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Female Miners in Southern Oregon?

From the archives of Kerby Jackson

When one thinks of the old timers who worked the rivers, creeks, gulches and hills of Oregon in search of illusive riches, we think of the iconic old grizzled prospector. Red shirted and bearded, with a pick over his shoulder, a .45 slung low on his hip and accompanied only by his trusty mule whose back is heaped high with gear, he is the traditional icon of the gold rush era. That image is so powerful and so well known that today, it adorns anything having to do with the word “gold” and like his cousin the cowboy, everyone recognizes him just by his outline. Yet contrary to that traditional image, he wasn’t the only fella who was out there breaking his back for a few bits of color. The patience and hard work of the Chinese and their contribution to the Southern Oregon Gold Rush are legendary, but even lesser known today were the efforts of Pacific Islanders (so-called “Kanakas”), Mexicans, Free Blacks and other groups of men who came to toil in Oregon’s creeks and gulches hoping to strike it rich. And as the following article, originally published over a century ago attests, not every person working in the gold fields of Oregon was necessarily “one of the boys”.

Grants Pass, Oregon. May 1904.

The gold fields of Southern Oregon mineral zone appear to be particularly attractive to women; at least this section has its fair share of women miners, and there is no gainsaying that it has profited thereby. A visitor to the Forest Queen hydraulic mine, near Grants Pass, will find a handsome woman busily engaged about the diggings, operating a giant, retorting gold or even “bucking” the boulders on the bedrock. This woman is Mrs. Wisenbacher, but she was formerly Miss Pipes and was one of the stunning “Sadie Girls” with the popular Anna Held company in “The Little Duchess”. Last year, Mrs. Wisenbacher quit the stage and became a full “partner” with her father and brother in the operation of the Forest Queen Mine. With a woman about to assist, the season has been a successful one at the Forest Queen.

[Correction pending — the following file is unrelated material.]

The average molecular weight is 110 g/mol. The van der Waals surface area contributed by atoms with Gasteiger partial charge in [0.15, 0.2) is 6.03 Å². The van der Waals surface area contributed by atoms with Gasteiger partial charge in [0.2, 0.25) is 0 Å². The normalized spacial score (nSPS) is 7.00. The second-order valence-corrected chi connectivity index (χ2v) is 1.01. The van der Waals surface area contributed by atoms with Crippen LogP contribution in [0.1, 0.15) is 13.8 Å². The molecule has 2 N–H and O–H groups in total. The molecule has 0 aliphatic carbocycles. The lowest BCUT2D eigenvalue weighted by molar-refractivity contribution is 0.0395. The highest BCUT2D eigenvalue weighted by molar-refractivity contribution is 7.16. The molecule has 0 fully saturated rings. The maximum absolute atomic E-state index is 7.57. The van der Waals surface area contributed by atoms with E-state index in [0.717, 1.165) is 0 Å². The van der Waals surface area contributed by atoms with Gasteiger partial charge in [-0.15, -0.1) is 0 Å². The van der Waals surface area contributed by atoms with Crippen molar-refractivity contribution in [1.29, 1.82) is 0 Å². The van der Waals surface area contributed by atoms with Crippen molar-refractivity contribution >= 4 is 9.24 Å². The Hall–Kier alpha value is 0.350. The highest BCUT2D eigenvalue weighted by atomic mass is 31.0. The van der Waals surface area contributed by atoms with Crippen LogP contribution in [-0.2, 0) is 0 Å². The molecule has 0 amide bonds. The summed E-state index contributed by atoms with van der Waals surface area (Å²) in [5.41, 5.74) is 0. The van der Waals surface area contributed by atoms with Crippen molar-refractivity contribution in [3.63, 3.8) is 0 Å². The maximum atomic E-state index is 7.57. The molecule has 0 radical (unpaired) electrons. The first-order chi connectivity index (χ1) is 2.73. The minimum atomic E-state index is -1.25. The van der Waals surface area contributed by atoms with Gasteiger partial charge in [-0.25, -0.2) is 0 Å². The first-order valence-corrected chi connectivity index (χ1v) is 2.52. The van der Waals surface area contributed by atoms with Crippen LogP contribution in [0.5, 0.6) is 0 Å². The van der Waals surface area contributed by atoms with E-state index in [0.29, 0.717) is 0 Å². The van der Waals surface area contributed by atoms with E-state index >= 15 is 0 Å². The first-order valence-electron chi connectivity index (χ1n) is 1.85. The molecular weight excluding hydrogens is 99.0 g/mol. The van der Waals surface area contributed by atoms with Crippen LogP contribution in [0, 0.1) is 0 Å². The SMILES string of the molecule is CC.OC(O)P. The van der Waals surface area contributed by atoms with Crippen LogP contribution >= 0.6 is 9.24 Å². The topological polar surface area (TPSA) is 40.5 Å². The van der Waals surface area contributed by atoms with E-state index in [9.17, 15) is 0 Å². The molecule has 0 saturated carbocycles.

“Though I had become fascinated with the life behind the footlights,” said Mrs. Wisenbacher to a Mining Review correspondent, “I am equally so with the life of a gold digger in Southern Oregon. There are few spots anywhere prettier than that where the Forest Queen is located.”

Mrs. Wisenbacher, being a “Sadie Girl” is, of course, handsome. She would have this season been a “La Mode” girl in the same popular company, but she was induced by her father, who is a prominent Colorado and Idaho miner, to give up the stage and live a life of greater ease and freedom in the Southern Oregon Mountains.

The Mining Review correspondent also came unexpectedly upon another woman miner, a woman “piper”, if you please, in a Southern Oregon mine. She is Mrs. M.E. Moore, and this lady, like the other mentioned is a full “partner” in a placer mine. Mrs. Moore is a piper, an expert piper – not the kind the Scotch Highlanders know so much about – but a hydraulic mining piper – the operater of a hydraulic giant. Every day this woman is at her post beside the giant, long before the sun is up, and she remains there throughout her shift. None know better than she how best to swerve the big nozzle to drive an avalanche of boulders down the gulch ahead of the giant’s stream, scattering them like a handfull of bullets shot from a catapult, or how to bring that long and deep growl to the monster as its cuts and gnaws deep at the base of the towering red clay bank till a great slab of a thousand tons topples and falls with a crash from the mountainside.